I asked a colleague the other day, “What is Foursquare?” and his answer was 16! Great sense of humour I said, that answer should make you our honouree mayor.
For the uninitiated, Foursquare is a location-based social networking site where users earn points and sometimes badges for “checking in” at venues using their mobiles.
The view of Foursquare currently is much as it was when cellphones first came out and people said they would never get one because they didn’t want to be contactable all the time; equally, they didn’t want a Facebook or Twitter account to share or read mundane, pointless drivel – who cares if someone has just gone to the bog!
Cultural shifts will continue, becoming quicker, bigger and more powerful, so we may as well try to understand them, get our hands dirty and monetise them where we can. I’m not talking specifically about Foursquare. I’m referring to the internet, and the internet is only starting to go through puberty.
Foursquare, Twitter, Facebook and the rest are just powerful marketing tools to leverage your business – see them as office equipment, the old fax machine or typewriter, but easier to use. I believe the “next big thing” will have a greater sense of personalisation and location-based offering. Location is the game-changer for social media; if it’s not Foursquare, it will be some other location-based marketing tool, so you know where Wally is.
So why check in, then? Well, if checking in gets you a free beer, you’ll do it! Burp.
Foursquare is very much in the same boat as Twitter was a few years back. The early adopters have started to drink the free beer, myself included, but for the most part it remains a service completely misunderstood. It’s starting to catch on, people are starting to sit up, take notice and actually use it. To those of you not playing, it may sound like a joke, but don’t knock it till you’ve try it.
Foursquare was created to motivate people to discover interesting things around them. It is one of the more practical location-based social networking applications, and its value can only truly be gleaned by using it. You earn points for every check-in and further points for being adventurous (exploring different parts of the city), for hitting up multiple spots in one night and eventually for the tips other people try and the to-dos you complete.
So members are awarded with badges for performing tasks, including the Super Mayor badge (awarded when someone is mayor of 10 different places at once), the Entourage badge (for checking-in with 10 friends), the Gym Rat badge (for 10 trips to the gym in 30 days), and even the Last Degree badge (for checking-in at the North Pole). Mayorship is key. Should you check-in at the same location a few times, you’ll become the mayor of that spot, and though it sounds silly in theory, in practice it’s
incredibly sticky. Being mayor is pretty cool, and you may find yourself actively trying to maintain your power, which is good for your game stats, good for the business, and great for creating competition amongst friends. Online culture still is the culture, and as a crucial consumer trend, we will see a rise in online status symbols in the next 12 months. After all, status symbols reflect our lifestyle like nothing else.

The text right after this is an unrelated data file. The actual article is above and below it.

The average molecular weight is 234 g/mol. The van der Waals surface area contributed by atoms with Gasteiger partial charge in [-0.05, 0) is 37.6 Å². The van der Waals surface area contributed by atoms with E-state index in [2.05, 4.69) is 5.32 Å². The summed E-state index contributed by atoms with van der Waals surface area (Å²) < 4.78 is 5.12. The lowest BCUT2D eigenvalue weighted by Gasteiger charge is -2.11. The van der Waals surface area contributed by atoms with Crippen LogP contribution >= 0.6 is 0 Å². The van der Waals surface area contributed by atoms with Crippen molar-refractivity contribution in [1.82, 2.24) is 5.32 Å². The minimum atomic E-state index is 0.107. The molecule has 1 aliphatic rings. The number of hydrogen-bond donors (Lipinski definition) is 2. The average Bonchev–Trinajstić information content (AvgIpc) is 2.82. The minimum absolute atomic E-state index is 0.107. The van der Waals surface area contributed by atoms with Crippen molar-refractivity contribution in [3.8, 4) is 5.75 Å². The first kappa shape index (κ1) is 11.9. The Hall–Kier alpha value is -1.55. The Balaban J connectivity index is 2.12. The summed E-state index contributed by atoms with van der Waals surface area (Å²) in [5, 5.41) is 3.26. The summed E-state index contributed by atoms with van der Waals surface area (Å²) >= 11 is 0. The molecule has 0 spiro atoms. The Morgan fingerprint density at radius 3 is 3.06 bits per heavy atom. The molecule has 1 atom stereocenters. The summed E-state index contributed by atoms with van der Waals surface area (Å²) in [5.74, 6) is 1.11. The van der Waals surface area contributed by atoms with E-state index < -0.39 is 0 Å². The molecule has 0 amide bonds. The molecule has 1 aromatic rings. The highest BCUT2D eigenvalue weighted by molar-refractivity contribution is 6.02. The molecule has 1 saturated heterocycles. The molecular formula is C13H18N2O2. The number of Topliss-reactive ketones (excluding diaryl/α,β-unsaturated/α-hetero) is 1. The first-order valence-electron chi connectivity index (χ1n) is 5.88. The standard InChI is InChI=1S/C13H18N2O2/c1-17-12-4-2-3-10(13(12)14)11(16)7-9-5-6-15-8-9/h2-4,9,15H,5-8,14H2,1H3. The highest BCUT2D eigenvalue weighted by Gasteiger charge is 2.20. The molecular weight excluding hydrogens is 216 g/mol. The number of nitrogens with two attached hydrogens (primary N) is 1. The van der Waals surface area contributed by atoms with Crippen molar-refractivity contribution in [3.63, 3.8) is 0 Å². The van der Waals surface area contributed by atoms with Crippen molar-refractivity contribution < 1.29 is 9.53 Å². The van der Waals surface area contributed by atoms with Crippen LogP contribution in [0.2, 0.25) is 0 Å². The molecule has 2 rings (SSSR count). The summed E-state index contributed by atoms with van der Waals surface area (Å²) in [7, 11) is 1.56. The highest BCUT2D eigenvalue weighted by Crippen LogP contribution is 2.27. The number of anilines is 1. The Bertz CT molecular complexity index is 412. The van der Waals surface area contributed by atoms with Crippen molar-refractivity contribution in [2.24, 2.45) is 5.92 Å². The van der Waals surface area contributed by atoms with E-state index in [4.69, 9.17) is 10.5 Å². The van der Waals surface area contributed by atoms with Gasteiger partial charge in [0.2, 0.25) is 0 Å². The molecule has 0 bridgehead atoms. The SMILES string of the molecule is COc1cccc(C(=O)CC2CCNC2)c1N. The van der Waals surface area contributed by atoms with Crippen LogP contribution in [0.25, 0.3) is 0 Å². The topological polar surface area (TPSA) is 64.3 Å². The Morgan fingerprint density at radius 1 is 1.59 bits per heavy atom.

So we kind of know how it works, and you’re right, management will ask: “How do we scale it, what is the ROI of social media?” They could equally ask what the ROI is in helping an old lady carry her PnP bags to her car or sending a client a birthday card; how do you ever measure, when it comes to customer service with a smile? Location-base marketing is pure customer service: it’s about understanding your consumers, listening to them, plotting their behaviour path, engendering customer loyalty, increasing awareness for your product or service and boosting acquisitions.
Some good examples:
- In the States they call it The Big Game for a reason. A few weeks ago, Foursquare experienced a pretty enormous response to Super Bowl Sunday. With over 200 000 Super Bowl Sunday check-ins from parties around the world, in four hours it became their most checked into venue ever (and the largest online check-in event of all time).
- Starbucks offered $1 off any size Frappuccino for its mayors. Since running their Mayor Special on Foursquare, Starbucks (already the most checked-into retailer on the platform prior to running the Special) has seen a 50% increase in check-ins at its locations.
- International pizza delivery corporation Domino’s Pizza recently revealed a 29% surge in pre-tax profits. And the company says the strong increase in its online sales is thanks to its promotions on local-based mobile app Foursquare, as well as social media.
- Local retailers need to “get their hands dirty” and start to reward mayorship status (most loyal customer), based specials and discounts. (I’m the mayor of RamsayMedia and I have not received a pay increase! :))
There are great opportunities for media owners. Populate check-in points with your content, eg information about restaurants or tourist sites or the latest road test to those who visit a local dealership. Obvious benefits include building a community of followers, collaborative deals with retailers to reward customers who buy your magazines, collaboration with clients to encourage your followers to purchase their products or services, and encouraging check-ins at your events and shows.
Of course, there is a serious downside to location-based tools. Be sensible about any information you share in social media, otherwise you risk collecting the Please Rob Mebadge! To avoid this, make sure you only accept friends you can trust onto Foursquare! And try not link your Foursquare posts to Twitter and Facebook, thereby telling the whole social media world where you are … and as importantly, where you aren’t.
So where in the world is Wally?
Follow Dean on Twitter: @dixxiedean
This story was was originally published on www.ramsaymedia.co.za